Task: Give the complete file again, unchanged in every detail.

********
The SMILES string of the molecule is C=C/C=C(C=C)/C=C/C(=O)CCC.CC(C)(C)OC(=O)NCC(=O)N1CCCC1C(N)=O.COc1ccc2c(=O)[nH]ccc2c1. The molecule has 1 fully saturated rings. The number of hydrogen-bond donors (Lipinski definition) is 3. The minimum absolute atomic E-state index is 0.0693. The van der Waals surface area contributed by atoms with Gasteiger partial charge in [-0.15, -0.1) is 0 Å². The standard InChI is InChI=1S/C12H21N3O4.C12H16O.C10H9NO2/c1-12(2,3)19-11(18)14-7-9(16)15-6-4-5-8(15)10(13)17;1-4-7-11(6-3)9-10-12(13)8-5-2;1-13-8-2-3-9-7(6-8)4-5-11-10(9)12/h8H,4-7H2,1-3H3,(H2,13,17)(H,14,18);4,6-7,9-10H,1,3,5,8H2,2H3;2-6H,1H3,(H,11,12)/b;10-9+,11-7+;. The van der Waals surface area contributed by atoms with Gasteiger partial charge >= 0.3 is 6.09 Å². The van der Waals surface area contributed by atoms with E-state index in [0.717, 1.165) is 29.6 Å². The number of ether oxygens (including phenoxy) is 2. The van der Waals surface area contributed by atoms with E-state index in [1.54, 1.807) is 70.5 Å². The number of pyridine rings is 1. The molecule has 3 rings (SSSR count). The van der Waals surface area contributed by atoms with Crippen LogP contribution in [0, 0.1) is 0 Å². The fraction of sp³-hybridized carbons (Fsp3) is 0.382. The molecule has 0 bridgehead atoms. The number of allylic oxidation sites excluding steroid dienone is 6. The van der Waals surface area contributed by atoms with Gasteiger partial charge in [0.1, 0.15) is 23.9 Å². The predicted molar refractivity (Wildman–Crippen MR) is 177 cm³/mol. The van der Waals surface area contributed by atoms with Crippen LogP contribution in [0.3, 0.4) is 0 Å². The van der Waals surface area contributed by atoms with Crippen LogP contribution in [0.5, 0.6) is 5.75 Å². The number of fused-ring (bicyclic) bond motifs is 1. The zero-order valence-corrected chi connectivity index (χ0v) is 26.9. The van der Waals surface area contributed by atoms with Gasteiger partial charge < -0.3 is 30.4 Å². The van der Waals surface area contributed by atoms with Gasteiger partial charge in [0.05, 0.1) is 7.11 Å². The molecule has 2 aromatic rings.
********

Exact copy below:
The SMILES string of the molecule is C=C/C=C(C=C)/C=C/C(=O)CCC.CC(C)(C)OC(=O)NCC(=O)N1CCCC1C(N)=O.COc1ccc2c(=O)[nH]ccc2c1. The molecule has 1 fully saturated rings. The number of hydrogen-bond donors (Lipinski definition) is 3. The minimum absolute atomic E-state index is 0.0693. The van der Waals surface area contributed by atoms with Gasteiger partial charge in [-0.15, -0.1) is 0 Å². The standard InChI is InChI=1S/C12H21N3O4.C12H16O.C10H9NO2/c1-12(2,3)19-11(18)14-7-9(16)15-6-4-5-8(15)10(13)17;1-4-7-11(6-3)9-10-12(13)8-5-2;1-13-8-2-3-9-7(6-8)4-5-11-10(9)12/h8H,4-7H2,1-3H3,(H2,13,17)(H,14,18);4,6-7,9-10H,1,3,5,8H2,2H3;2-6H,1H3,(H,11,12)/b;10-9+,11-7+;. The van der Waals surface area contributed by atoms with Gasteiger partial charge >= 0.3 is 6.09 Å². The van der Waals surface area contributed by atoms with E-state index in [0.717, 1.165) is 29.6 Å². The number of ether oxygens (including phenoxy) is 2. The van der Waals surface area contributed by atoms with E-state index in [1.54, 1.807) is 70.5 Å². The number of pyridine rings is 1. The molecule has 3 rings (SSSR count). The van der Waals surface area contributed by atoms with Crippen LogP contribution in [0, 0.1) is 0 Å². The fraction of sp³-hybridized carbons (Fsp3) is 0.382. The molecule has 0 bridgehead atoms. The number of allylic oxidation sites excluding steroid dienone is 6. The van der Waals surface area contributed by atoms with Gasteiger partial charge in [0.1, 0.15) is 23.9 Å². The predicted molar refractivity (Wildman–Crippen MR) is 177 cm³/mol. The van der Waals surface area contributed by atoms with Crippen LogP contribution in [0.3, 0.4) is 0 Å². The van der Waals surface area contributed by atoms with Crippen LogP contribution in [0.5, 0.6) is 5.75 Å². The number of fused-ring (bicyclic) bond motifs is 1. The zero-order valence-corrected chi connectivity index (χ0v) is 26.9. The van der Waals surface area contributed by atoms with Gasteiger partial charge < -0.3 is 30.4 Å². The van der Waals surface area contributed by atoms with Gasteiger partial charge in [0.05, 0.1) is 7.11 Å². The molecule has 2 aromatic rings.